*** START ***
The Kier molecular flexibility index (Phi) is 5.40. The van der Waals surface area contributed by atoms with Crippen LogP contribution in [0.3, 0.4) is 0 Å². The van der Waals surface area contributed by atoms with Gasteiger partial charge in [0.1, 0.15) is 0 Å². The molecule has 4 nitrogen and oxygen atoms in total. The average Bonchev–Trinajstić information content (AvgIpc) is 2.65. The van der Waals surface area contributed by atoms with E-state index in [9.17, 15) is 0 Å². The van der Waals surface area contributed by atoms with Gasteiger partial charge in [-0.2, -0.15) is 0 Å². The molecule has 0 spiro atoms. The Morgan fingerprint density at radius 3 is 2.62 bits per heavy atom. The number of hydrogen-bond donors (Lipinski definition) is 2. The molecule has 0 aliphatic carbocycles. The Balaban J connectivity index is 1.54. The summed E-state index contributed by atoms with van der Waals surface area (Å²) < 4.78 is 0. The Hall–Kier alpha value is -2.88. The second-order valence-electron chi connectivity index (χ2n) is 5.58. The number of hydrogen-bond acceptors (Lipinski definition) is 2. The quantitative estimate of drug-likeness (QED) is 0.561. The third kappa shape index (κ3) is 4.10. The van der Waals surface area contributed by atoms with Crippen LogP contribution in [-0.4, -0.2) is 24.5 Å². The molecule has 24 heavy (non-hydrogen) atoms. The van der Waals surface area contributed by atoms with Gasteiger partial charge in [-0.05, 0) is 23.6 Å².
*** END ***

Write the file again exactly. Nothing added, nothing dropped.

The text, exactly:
The Kier molecular flexibility index (Phi) is 5.40. The van der Waals surface area contributed by atoms with Crippen LogP contribution in [0.3, 0.4) is 0 Å². The van der Waals surface area contributed by atoms with Gasteiger partial charge in [0.1, 0.15) is 0 Å². The molecule has 4 nitrogen and oxygen atoms in total. The average Bonchev–Trinajstić information content (AvgIpc) is 2.65. The van der Waals surface area contributed by atoms with E-state index in [9.17, 15) is 0 Å². The van der Waals surface area contributed by atoms with Gasteiger partial charge in [-0.2, -0.15) is 0 Å². The molecule has 0 spiro atoms. The Morgan fingerprint density at radius 3 is 2.62 bits per heavy atom. The number of hydrogen-bond donors (Lipinski definition) is 2. The molecule has 0 aliphatic carbocycles. The Balaban J connectivity index is 1.54. The summed E-state index contributed by atoms with van der Waals surface area (Å²) < 4.78 is 0. The Hall–Kier alpha value is -2.88. The second-order valence-electron chi connectivity index (χ2n) is 5.58. The number of hydrogen-bond acceptors (Lipinski definition) is 2. The quantitative estimate of drug-likeness (QED) is 0.561. The third kappa shape index (κ3) is 4.10. The van der Waals surface area contributed by atoms with Crippen LogP contribution in [-0.4, -0.2) is 24.5 Å². The molecule has 24 heavy (non-hydrogen) atoms. The van der Waals surface area contributed by atoms with Gasteiger partial charge in [-0.05, 0) is 23.6 Å².